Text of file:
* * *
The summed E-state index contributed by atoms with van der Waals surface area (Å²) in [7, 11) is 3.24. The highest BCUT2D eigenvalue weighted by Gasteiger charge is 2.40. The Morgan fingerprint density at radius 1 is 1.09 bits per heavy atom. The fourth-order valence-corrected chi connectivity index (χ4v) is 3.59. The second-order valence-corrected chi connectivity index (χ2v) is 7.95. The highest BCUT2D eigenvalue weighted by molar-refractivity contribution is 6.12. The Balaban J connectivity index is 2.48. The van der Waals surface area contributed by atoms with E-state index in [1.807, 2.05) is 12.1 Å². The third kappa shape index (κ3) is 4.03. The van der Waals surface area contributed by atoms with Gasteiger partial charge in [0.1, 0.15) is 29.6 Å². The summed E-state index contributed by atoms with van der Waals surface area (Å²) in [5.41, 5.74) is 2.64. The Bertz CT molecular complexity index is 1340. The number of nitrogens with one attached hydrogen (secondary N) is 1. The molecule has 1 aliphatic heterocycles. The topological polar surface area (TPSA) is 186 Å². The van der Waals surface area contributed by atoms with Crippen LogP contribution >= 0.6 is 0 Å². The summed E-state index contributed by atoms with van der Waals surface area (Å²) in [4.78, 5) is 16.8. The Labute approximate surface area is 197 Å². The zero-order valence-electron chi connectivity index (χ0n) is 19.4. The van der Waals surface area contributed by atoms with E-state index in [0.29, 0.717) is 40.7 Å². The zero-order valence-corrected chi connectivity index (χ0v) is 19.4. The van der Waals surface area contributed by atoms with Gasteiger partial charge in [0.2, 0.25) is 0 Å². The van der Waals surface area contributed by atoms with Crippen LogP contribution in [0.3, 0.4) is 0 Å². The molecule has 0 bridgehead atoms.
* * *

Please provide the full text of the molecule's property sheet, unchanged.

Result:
The summed E-state index contributed by atoms with van der Waals surface area (Å²) in [7, 11) is 3.24. The highest BCUT2D eigenvalue weighted by Gasteiger charge is 2.40. The Morgan fingerprint density at radius 1 is 1.09 bits per heavy atom. The fourth-order valence-corrected chi connectivity index (χ4v) is 3.59. The second-order valence-corrected chi connectivity index (χ2v) is 7.95. The highest BCUT2D eigenvalue weighted by molar-refractivity contribution is 6.12. The Balaban J connectivity index is 2.48. The van der Waals surface area contributed by atoms with E-state index in [1.807, 2.05) is 12.1 Å². The third kappa shape index (κ3) is 4.03. The van der Waals surface area contributed by atoms with Gasteiger partial charge in [0.1, 0.15) is 29.6 Å². The summed E-state index contributed by atoms with van der Waals surface area (Å²) in [5.41, 5.74) is 2.64. The Bertz CT molecular complexity index is 1340. The number of nitrogens with one attached hydrogen (secondary N) is 1. The molecule has 1 aliphatic heterocycles. The topological polar surface area (TPSA) is 186 Å². The van der Waals surface area contributed by atoms with Crippen LogP contribution >= 0.6 is 0 Å². The summed E-state index contributed by atoms with van der Waals surface area (Å²) in [4.78, 5) is 16.8. The Labute approximate surface area is 197 Å². The zero-order valence-electron chi connectivity index (χ0n) is 19.4. The van der Waals surface area contributed by atoms with E-state index in [0.29, 0.717) is 40.7 Å². The zero-order valence-corrected chi connectivity index (χ0v) is 19.4. The van der Waals surface area contributed by atoms with Gasteiger partial charge in [0.2, 0.25) is 0 Å². The van der Waals surface area contributed by atoms with Crippen LogP contribution in [0.3, 0.4) is 0 Å². The molecule has 0 bridgehead atoms.